Food security exists when all people, at all times, have
physical and economic access to sufficient, safe and nutritious
food to meet their dietary needs and food preferences for an
active and healthy lifestyle. (World Food Summit 1996).
TO BE FOOD SECURE MEANS THAT FOOD IS AVAILABLE: The
amount and quality of food available globally, nationally and
locally can be affected temporarily or long-term by many
factors including: climate, disasters, war, civil unrest,
population size and growth, agricultural practices,
environment, social status and trade.
Affordable Age, status, gender, income, geographic location and
ethnicity all affect a person's ability to access and afford
sufficient food. When there is a shortage of food the rich are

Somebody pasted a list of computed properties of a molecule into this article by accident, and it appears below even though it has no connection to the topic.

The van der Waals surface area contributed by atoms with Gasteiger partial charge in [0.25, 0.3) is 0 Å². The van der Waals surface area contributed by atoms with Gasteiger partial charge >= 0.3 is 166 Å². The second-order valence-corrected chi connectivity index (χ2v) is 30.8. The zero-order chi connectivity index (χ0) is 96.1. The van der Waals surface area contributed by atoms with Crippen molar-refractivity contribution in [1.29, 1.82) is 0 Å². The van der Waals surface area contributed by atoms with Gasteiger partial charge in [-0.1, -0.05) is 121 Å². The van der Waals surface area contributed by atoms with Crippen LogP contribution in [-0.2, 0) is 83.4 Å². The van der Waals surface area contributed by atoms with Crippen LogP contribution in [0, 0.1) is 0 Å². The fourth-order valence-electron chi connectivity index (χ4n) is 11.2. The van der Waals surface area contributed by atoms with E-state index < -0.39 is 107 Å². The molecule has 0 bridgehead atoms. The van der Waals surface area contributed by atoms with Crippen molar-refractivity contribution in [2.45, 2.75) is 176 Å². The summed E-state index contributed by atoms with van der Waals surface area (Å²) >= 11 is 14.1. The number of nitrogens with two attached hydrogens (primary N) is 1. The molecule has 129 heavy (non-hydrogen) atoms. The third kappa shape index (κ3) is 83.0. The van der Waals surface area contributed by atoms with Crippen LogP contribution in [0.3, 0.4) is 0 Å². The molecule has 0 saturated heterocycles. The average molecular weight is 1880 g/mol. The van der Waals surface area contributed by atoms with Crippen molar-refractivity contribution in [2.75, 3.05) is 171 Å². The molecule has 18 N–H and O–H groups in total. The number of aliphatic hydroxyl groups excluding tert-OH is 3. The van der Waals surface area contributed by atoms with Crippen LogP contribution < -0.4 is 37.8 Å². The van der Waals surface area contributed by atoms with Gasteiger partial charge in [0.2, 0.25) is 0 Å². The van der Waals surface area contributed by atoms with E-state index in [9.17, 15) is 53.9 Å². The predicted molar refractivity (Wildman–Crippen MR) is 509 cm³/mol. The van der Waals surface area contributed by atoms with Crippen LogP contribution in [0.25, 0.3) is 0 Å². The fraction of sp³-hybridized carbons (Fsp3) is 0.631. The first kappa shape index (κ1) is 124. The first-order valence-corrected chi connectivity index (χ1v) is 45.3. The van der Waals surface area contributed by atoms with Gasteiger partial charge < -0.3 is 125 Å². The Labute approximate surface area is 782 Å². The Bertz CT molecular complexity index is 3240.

unlikely to go hungry but their demand for food increases the
price and makes it harder for poor people to obtain food unless
there are humanitarian considerations.
UTILIZED: At the household level, sufficient and varied
food needs to be prepared safely for people to grow and
develop, meet their energy needs and to prevent disease.
WHY IS THERE FOOD INSECURITY?
POVERTY: Poor people lack access to sufficient resources
to produce or buy quality food. Poor farmers may have very
small farms, use less effective farming techniques, and/or be
unable to afford fertilizers and labour-saving equipment, all
of which limit food production.
Often they cannot grow enough food for themselves and are even
less able to generate income by selling excess to others.
Without economic resources and a political voice, poor farmers
They may be forced onto less productive land which is prone to